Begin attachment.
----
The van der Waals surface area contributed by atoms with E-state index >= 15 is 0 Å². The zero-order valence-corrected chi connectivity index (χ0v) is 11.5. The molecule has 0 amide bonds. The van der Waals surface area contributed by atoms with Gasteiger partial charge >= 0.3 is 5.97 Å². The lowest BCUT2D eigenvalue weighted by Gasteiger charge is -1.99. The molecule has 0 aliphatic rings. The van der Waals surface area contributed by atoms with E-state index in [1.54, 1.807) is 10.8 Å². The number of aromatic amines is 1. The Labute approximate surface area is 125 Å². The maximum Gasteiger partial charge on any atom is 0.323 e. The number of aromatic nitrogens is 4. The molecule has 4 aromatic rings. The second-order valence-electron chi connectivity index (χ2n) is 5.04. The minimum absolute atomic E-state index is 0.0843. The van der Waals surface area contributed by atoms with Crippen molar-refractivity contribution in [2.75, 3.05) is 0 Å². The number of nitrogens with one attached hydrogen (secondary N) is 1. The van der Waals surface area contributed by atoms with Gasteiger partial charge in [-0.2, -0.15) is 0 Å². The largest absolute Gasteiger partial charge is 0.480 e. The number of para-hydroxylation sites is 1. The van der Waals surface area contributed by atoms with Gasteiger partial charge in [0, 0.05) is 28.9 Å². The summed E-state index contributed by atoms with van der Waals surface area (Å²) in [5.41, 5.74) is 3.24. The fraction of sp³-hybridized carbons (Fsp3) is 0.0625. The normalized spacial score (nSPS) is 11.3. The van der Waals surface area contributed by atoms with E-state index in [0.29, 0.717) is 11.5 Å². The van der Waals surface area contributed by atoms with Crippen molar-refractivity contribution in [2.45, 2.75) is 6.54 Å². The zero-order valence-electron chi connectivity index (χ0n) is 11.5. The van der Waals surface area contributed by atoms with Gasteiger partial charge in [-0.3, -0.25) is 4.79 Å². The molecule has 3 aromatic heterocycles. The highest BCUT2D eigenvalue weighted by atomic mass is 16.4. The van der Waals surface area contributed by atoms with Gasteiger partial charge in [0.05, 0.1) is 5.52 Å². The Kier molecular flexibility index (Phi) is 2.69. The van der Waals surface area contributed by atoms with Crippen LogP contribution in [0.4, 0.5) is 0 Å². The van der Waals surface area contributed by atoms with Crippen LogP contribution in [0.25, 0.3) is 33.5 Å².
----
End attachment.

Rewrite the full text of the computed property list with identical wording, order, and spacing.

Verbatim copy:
The van der Waals surface area contributed by atoms with E-state index >= 15 is 0 Å². The zero-order valence-corrected chi connectivity index (χ0v) is 11.5. The molecule has 0 amide bonds. The van der Waals surface area contributed by atoms with Gasteiger partial charge >= 0.3 is 5.97 Å². The lowest BCUT2D eigenvalue weighted by Gasteiger charge is -1.99. The molecule has 0 aliphatic rings. The van der Waals surface area contributed by atoms with E-state index in [1.54, 1.807) is 10.8 Å². The number of aromatic amines is 1. The Labute approximate surface area is 125 Å². The maximum Gasteiger partial charge on any atom is 0.323 e. The number of aromatic nitrogens is 4. The molecule has 4 aromatic rings. The second-order valence-electron chi connectivity index (χ2n) is 5.04. The minimum absolute atomic E-state index is 0.0843. The van der Waals surface area contributed by atoms with Crippen molar-refractivity contribution in [2.75, 3.05) is 0 Å². The number of nitrogens with one attached hydrogen (secondary N) is 1. The van der Waals surface area contributed by atoms with Gasteiger partial charge in [-0.2, -0.15) is 0 Å². The largest absolute Gasteiger partial charge is 0.480 e. The number of para-hydroxylation sites is 1. The van der Waals surface area contributed by atoms with Gasteiger partial charge in [0, 0.05) is 28.9 Å². The summed E-state index contributed by atoms with van der Waals surface area (Å²) in [5.41, 5.74) is 3.24. The fraction of sp³-hybridized carbons (Fsp3) is 0.0625. The normalized spacial score (nSPS) is 11.3. The van der Waals surface area contributed by atoms with E-state index in [0.29, 0.717) is 11.5 Å². The van der Waals surface area contributed by atoms with Crippen molar-refractivity contribution in [2.45, 2.75) is 6.54 Å². The zero-order valence-electron chi connectivity index (χ0n) is 11.5. The van der Waals surface area contributed by atoms with Gasteiger partial charge in [-0.3, -0.25) is 4.79 Å². The molecule has 3 aromatic heterocycles. The highest BCUT2D eigenvalue weighted by atomic mass is 16.4. The van der Waals surface area contributed by atoms with Gasteiger partial charge in [0.05, 0.1) is 5.52 Å². The Kier molecular flexibility index (Phi) is 2.69. The van der Waals surface area contributed by atoms with Crippen LogP contribution in [0.4, 0.5) is 0 Å². The van der Waals surface area contributed by atoms with Crippen LogP contribution in [0.25, 0.3) is 33.5 Å².